A new study from the University of Eastern Finland shows that the health-related quality of life of most people who have or have a higher risk of knee osteoarthritis remained unchanged over an eight-year trajectory. Worsening of quality of life was associated with several risk factors, such as obesity and smoking, and it also reflected the patient's need for treatment. Published in PLOS ONE, the findings can help to identify patients who will benefit from early treatment.
Osteoarthritis (OA) is the most common type of arthritis and one of the most disabling diseases. While the root cause of osteoarthritis remains unknown, aging, obesity and joint injuries have been found to be major risk factors. It is estimated that knee osteoarthritis affects more than 10% of individuals aged over 60 years. The societal burden is made up of different costs, for example, joint replacement surgeries, sickness benefits and disability pensions. At an individual level, joint pain, activity limitations and worsening of quality of life are major consequences of knee osteoarthritis. Health-related quality of life refers to subjective experience of one's health.
Several international studies have identified distinctive subgroups in the evolution of knee pain and also in the functional limitations experienced by persons with knee OA. The newly published study focused on changes in the health-related quality of life in individuals with mild or moderate knee OA as well as in individuals at an increased risk of knee OA. The researchers used group-based trajectory modelling to identify patient subgroups with similar change patterns in their quality of life. The study participants were classified into groups on the basis of changes occurring in their quality of life during an eight-year follow-up. The researchers also used statistical modeling to explore the associations of patient-specific risk factors, joint replacement surgeries and pain medication use with the health-related quality of life trajectory.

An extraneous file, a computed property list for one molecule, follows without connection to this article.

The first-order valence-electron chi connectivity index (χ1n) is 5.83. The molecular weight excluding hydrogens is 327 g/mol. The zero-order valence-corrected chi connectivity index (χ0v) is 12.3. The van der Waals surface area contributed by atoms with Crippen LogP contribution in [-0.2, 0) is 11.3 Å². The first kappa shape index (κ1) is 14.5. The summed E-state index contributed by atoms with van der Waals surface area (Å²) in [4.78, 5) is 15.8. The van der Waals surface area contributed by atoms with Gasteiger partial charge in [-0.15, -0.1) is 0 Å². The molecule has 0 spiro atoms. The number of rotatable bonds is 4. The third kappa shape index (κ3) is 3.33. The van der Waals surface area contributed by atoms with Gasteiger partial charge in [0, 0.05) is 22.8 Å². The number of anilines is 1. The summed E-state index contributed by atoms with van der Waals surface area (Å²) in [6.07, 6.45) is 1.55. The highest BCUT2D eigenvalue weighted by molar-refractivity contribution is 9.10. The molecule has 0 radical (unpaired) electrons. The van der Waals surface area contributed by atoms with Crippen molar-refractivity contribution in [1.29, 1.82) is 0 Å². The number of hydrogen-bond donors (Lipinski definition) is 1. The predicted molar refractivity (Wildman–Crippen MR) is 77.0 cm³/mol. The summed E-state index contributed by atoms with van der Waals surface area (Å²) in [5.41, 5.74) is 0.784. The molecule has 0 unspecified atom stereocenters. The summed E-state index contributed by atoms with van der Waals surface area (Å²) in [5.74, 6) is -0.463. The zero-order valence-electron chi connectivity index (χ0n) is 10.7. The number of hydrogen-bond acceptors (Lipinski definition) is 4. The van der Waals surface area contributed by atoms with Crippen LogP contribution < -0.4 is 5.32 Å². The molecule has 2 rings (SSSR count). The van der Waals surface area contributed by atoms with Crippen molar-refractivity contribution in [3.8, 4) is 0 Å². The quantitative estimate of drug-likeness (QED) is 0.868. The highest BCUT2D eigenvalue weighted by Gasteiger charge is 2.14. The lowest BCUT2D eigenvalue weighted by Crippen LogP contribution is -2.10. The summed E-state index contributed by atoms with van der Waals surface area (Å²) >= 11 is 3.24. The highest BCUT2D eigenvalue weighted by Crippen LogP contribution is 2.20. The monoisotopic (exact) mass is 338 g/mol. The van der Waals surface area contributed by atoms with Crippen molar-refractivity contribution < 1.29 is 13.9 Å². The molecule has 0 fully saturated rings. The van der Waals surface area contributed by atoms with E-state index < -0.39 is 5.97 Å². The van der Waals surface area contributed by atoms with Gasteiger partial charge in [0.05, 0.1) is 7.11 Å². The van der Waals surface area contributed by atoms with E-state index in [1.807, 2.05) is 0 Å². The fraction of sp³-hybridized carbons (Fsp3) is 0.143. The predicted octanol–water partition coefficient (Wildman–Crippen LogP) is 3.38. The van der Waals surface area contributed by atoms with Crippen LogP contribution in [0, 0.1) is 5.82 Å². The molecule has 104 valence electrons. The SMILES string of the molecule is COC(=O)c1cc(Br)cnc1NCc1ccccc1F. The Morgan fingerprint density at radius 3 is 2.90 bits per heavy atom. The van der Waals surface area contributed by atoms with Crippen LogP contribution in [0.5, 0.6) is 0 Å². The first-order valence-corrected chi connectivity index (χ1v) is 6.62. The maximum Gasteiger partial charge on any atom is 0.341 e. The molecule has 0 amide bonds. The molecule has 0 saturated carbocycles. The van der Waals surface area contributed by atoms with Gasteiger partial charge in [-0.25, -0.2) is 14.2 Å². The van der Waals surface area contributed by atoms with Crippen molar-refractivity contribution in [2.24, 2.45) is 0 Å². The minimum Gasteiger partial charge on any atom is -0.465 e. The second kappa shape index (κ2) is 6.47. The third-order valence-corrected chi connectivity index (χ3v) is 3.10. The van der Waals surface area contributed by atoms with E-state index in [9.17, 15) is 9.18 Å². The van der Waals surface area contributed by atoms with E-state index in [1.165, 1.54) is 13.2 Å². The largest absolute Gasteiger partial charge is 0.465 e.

Four health-related quality of life trajectory groups were identified. 62.9% of the study participants belonged in the "no change" group that experienced no worsening in their quality of life. The quality of life worsened "slowly" in 17.1% of the study participants and "rapidly" in 9.5%, while 10.4% experienced their quality of life as "improving".
Female gender, higher body mass index, smoking, knee pain and lower income at baseline were associated with rapidly worsening quality of life. During the follow-up, 8.2% of the study participants in the rapidly worsening group, and 4.8% in the slowly worsening group underwent joint replacement surgery. In the "no change" group, the percentage was as low as 1.4%.
Furthermore, the use of pain medications was lowest in the "no change" group, where 22-32% of the participants reported pain medication use. In other groups, 29-45% of the participants reported pain medication use.
The findings show that the health-related quality of life trajectory in people with knee osteoarthritis varies from one patient group to the next, and that the patient's subjective experience of quality of life reflects their need for treatment. These observations can help to identify patients with knee OA who are at risk of worsening quality of life and who could benefit from early treatment. The findings can also provide insight for surveys addressing health care resources. According to the researchers, increasing attention should be paid on patients' subjective experience of their health-related quality of life. In the case of chronic diseases, measuring the patient's quality of life provides valuable information on the efficacy of different treatments, among other things.
Data used in the study were obtained from the Osteoarthritis Initiative (OAI) database. The OAI is a longitudinal cohort study on knee OA, hosted by the US National Institutes of Health: https://data-archive.nimh.nih.gov/oai/.
Törmälehto, S. et al. (2019) Eight-year trajectories of changes in health-related quality of life in knee osteoarthritis: Data from the Osteoarthritis Initiative (OAI). PLOS One. doi.org/10.1371/journal.pone.0219902.